The founder of the multibillion-dollar hedge fund Elliott Management, Singer is a Republican mega-donor without peer. He cuts checks to candidates and political committees, mingles at the donor retreats convened by Charles and David Koch, and, more recently, has used his wealth to nudge the Republican Party into the 21st century. He bankrolls a super-PAC that supports pro-gay marriage Republicans, funds pro-immigration reform groups, and recently started his own club of donors, a la the Kochs, to join him in his efforts.
Now, the most recent round of federal campaign filings has revealed a new cause of Singer’s: Winning Women, a fundraising committee devoted to electing more Republican women to Congress and so countering the claim that the GOP is anti-women. Winning Women is funded largely by Singer, employees of his hedge fund, and donors with ties to Singer. In addition, Singer cohosted a fundraiser to help the female GOP candidates backed by Winning Women so far.
Winning Women was formed in February, records show. In the first quarter of 2014, the committee funneled more than $320,000 to three candidates: Barbara Comstock, a former GOP consultant and opposition researcher vying to replace retiring Rep. Frank Wolf in Virginia’s 10th congressional district; Elise Stefanik, a former Bush administration aide running to represent New York’s 21st; and Martha McSally, a retired Air Force colonel in Arizona’s second district trying for the second time to unseat Democrat Rep. Ron Barber.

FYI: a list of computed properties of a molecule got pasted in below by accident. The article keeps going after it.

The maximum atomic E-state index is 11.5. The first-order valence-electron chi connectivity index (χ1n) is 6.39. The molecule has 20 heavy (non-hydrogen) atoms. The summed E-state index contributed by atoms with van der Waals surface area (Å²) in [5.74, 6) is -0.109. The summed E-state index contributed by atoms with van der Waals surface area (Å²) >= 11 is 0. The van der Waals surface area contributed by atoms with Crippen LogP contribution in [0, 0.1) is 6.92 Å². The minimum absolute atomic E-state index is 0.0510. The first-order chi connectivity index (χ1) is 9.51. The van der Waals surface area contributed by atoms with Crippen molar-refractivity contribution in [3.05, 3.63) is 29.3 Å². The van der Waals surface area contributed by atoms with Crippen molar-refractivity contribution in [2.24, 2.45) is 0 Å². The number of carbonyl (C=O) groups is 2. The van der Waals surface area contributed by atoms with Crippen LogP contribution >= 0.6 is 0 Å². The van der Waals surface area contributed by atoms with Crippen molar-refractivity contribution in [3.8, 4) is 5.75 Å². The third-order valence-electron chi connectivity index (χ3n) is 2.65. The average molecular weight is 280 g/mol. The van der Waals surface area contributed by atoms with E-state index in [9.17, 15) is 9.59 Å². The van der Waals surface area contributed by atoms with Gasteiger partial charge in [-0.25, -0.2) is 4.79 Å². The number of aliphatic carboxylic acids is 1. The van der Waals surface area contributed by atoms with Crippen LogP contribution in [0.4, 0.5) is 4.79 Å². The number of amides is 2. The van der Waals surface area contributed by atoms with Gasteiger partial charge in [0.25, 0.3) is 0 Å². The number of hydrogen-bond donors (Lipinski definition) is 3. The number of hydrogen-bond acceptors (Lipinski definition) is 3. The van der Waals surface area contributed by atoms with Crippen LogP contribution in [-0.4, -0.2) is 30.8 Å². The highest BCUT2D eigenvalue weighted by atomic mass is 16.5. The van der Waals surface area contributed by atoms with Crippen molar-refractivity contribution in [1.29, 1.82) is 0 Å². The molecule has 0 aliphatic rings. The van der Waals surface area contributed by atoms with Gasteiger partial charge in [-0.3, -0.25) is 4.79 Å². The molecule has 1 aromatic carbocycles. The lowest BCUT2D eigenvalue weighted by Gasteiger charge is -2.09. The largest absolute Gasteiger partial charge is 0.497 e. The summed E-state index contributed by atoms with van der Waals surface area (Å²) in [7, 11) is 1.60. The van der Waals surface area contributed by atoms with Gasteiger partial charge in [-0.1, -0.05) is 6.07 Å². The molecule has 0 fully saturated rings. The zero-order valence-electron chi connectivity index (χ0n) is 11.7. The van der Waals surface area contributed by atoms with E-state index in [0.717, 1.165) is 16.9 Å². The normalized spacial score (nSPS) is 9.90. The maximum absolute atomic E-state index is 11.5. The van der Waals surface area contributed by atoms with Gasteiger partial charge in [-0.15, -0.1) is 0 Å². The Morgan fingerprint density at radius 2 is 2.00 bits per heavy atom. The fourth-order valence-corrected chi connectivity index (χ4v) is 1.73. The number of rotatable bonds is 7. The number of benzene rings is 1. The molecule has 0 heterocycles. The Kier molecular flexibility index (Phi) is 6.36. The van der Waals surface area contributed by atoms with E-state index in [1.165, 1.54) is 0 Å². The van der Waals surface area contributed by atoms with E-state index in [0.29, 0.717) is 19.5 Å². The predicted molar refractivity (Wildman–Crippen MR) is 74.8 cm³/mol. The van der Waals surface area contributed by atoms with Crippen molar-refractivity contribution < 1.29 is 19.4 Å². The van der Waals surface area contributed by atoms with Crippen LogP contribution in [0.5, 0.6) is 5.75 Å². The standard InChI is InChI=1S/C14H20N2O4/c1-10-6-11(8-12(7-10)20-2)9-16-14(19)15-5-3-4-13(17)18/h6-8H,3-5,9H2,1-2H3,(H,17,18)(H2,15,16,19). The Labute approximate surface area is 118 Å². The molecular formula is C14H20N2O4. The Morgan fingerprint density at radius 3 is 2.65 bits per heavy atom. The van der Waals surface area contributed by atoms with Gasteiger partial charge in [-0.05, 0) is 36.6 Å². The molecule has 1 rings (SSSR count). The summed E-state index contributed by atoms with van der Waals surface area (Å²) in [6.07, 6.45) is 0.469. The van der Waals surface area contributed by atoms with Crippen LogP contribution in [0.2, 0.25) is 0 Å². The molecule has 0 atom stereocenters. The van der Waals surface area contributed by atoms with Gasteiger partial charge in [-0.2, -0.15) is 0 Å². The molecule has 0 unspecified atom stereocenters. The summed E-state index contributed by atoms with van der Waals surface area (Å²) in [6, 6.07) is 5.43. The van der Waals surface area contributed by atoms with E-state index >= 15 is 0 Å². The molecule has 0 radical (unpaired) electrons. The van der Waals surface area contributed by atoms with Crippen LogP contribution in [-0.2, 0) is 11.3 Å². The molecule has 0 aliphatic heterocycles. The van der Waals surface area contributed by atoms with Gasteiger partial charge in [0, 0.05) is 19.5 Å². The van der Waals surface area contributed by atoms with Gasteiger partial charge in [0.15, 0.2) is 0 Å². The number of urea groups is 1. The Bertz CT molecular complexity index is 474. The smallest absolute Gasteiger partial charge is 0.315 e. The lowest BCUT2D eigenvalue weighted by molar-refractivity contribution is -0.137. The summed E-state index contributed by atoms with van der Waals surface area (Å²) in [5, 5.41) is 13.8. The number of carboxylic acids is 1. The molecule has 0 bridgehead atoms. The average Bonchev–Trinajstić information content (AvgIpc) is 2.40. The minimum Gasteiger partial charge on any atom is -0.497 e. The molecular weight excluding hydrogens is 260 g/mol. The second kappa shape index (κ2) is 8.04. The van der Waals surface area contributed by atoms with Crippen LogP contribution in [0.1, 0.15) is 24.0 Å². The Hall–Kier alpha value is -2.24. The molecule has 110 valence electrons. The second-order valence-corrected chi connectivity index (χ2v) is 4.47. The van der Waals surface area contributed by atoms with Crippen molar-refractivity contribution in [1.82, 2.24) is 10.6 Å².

For each of three candidates, Winning Women’s money provided a major cash infusion.* In Stefanik’s case, the $110,917 she received from Winning Women made up 41 percent of the donations to her campaign from January to March. The $109,832 McSally pocketed in the same period made up 25 percent of her first-quarter fundraising. Comstock, who won her fiercely fought GOP primary this past weekend, overall raised the most, $761,354, of the three candidates. More than $100,000 of that haul came from the Singer-linked committee.
Winning Women raised $361,000 in the first quarter of 2014, and much of that money came from Singer, his family, and donors with ties to the Singers. Sixteen employees of Elliott Management and its London office, Elliott Advisers, contributed $104,250, including Singer and his son, Gordon. Thirteen attorneys at Kleinberg Kaplan Wolff Cohen, a law firm close to Singer and Elliott, chipped in $7,850. And other Singer-affiliated donors included employees of Singer’s family office and foundation, hedge fund investor Clifford Asness (a GOP ally of Singer’s in the marriage equality push), and consultant Phil Musser, a former executive director at the Republican Governors Association. (Singer did not respond to a request for comment.)
Singer’s role with Winning Women underscores the growing clout of wealthy donors in the post-Citizens United era. Another federal PAC tied to Singer, Friends for an American Majority, has raised $1.2 million and handed out six figures in donations to Senate candidates including GOPers Thom Tillis of North Carolina and Steve Daines of Montana. In February, Singer’s donor club, the American Opportunity Alliance, debuted with an Aspen retreat reportedly featuring House Speaker John Boehner (R-Ohio) and Sen. Kelly Ayotte (R-N.H.).